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AIBU to fib to doctor's receptionist?

(105 Posts)
lalalalyra Sun 03-Jul-16 11:55:52

I think I've got a chest infection. In fact I'm pretty sure (I've had 5 in the last 2 years and have been spot on each time I've gone to the doctors). I can feel it.

The problem I have is that I'm also loaded with the cold. Have been for four weeks, so as soon as I phone and mention anything about the chest she'll ask if I've got/had a cold and then receptionists will give the 'antbiotics don't help colds' spiel. Which I know.

I've got asthma and throughout my cold my peak flow hasn't been too low (normally 500, dropped to 400/420), but yesterday it was 350 and today it's 300. I've been keeping a tight control on my asthma through it (slight increase in ventolin as normal with a cold), but I really don't want my PF to drop any lower.

I know that if you say you need an appointment for 'lady problems' the receptionists ask no questions... WIBU to phone tomorrow say that and then present with a cold/chest infection/asthma playing up? The receptionists say that they need to know as it gives the GP's a heads up on what patients are in for, but anytime I go the GP starts with "What can we do for you today?" so I don't think they read it/take it as gospel.

CaptainCrunch Sun 03-Jul-16 11:59:38

I know all surgeries are different but my GP reception has NEVER asked me why I need an appointment and if they did they would be quickly told it's absolutely none of their business.

Just say "I'm not prepared to discuss that with you".

FarelyKnuts Sun 03-Jul-16 12:00:33

Can you not say asthma?

giraffesCantReachTheirToes Sun 03-Jul-16 12:01:10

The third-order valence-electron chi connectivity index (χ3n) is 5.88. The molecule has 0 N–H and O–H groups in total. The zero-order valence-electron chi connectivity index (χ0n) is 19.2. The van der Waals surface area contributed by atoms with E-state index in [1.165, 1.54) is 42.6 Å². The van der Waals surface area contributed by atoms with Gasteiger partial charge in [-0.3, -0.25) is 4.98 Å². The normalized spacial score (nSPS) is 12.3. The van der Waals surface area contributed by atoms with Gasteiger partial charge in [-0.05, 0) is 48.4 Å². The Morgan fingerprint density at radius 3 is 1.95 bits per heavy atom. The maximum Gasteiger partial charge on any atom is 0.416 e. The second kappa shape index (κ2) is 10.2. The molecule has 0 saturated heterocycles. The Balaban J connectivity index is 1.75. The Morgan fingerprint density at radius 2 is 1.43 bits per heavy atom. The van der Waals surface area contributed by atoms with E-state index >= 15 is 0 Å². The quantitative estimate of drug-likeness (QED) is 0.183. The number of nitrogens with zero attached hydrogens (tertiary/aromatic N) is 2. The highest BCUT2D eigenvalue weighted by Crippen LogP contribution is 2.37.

So you phone and say you have chest tightness, shortness of breath on exertion, cough. And that you are an asthmatic.

They require no other info. Even if it is "just a cold" you need seen anyway. Eg might need steroids.

I've been hospitalised many times for having a cold cos caused my lungs such problems

Natsku Sun 03-Jul-16 12:01:14

Why not just say that you are having asthma complications? They shouldn't give you the spiel with that.

ThisIsStartingToBoreMe Sun 03-Jul-16 12:01:31

Don't lie. Tell the truth about a suspected chest infection - if she asks if you have a cold say you don't think so, you think it's a chest infection. Insist on a same day appointment.

ChessieFL Sun 03-Jul-16 12:01:48

I've never been asked why I need an appointment either.

MangoIsTheNewApple Sun 03-Jul-16 12:02:29

I'd say asthma, my peak flow is right down. And my surgery would probably have a doctor ring me back ASAP and either give me advice / a prescription to pick up or ask me to come in that day.

giraffesCantReachTheirToes Sun 03-Jul-16 12:02:50

If they try to not give you an appointment for that then you can quote some shocking UK death statistics from asthma from asthma UK and ask to speak to practice manager...or get me to phone them wink

ThePigeon314 Sun 03-Jul-16 12:02:52

I agree with captaincrunch, say ''i'll discuss that more openly with the doctor herself''

I was once given the third degree by doctor's receptionist trying to get an appointment and I said in answer to a question that I had blood in my urine. I was told to come in straight away. So I've never abused that, but I've always remembered its 'power' over the receptionist! she went from nothing for ten days to come in now.

lalalalyra Sun 03-Jul-16 12:03:00

They won't give you an appointment if you do that. You need to give them a reason so that they can "guide you to the appropriate person".

It's supposed to be because we don't have specific GP's so they are supposed to give you an appointment for the most appropriate GP for your ailment (I think the GP's have different interests - it's always the same GP you get sent too for anything contraceptive for example).

It's like an inquisition getting through. Plus because all the appointments are on the day if you spend too long with the receptionist then the others are answering phones and giving appointments and you can find yourself not able to get an appointment as they've all gone.

TaliZorahVasNormandy Sun 03-Jul-16 12:04:12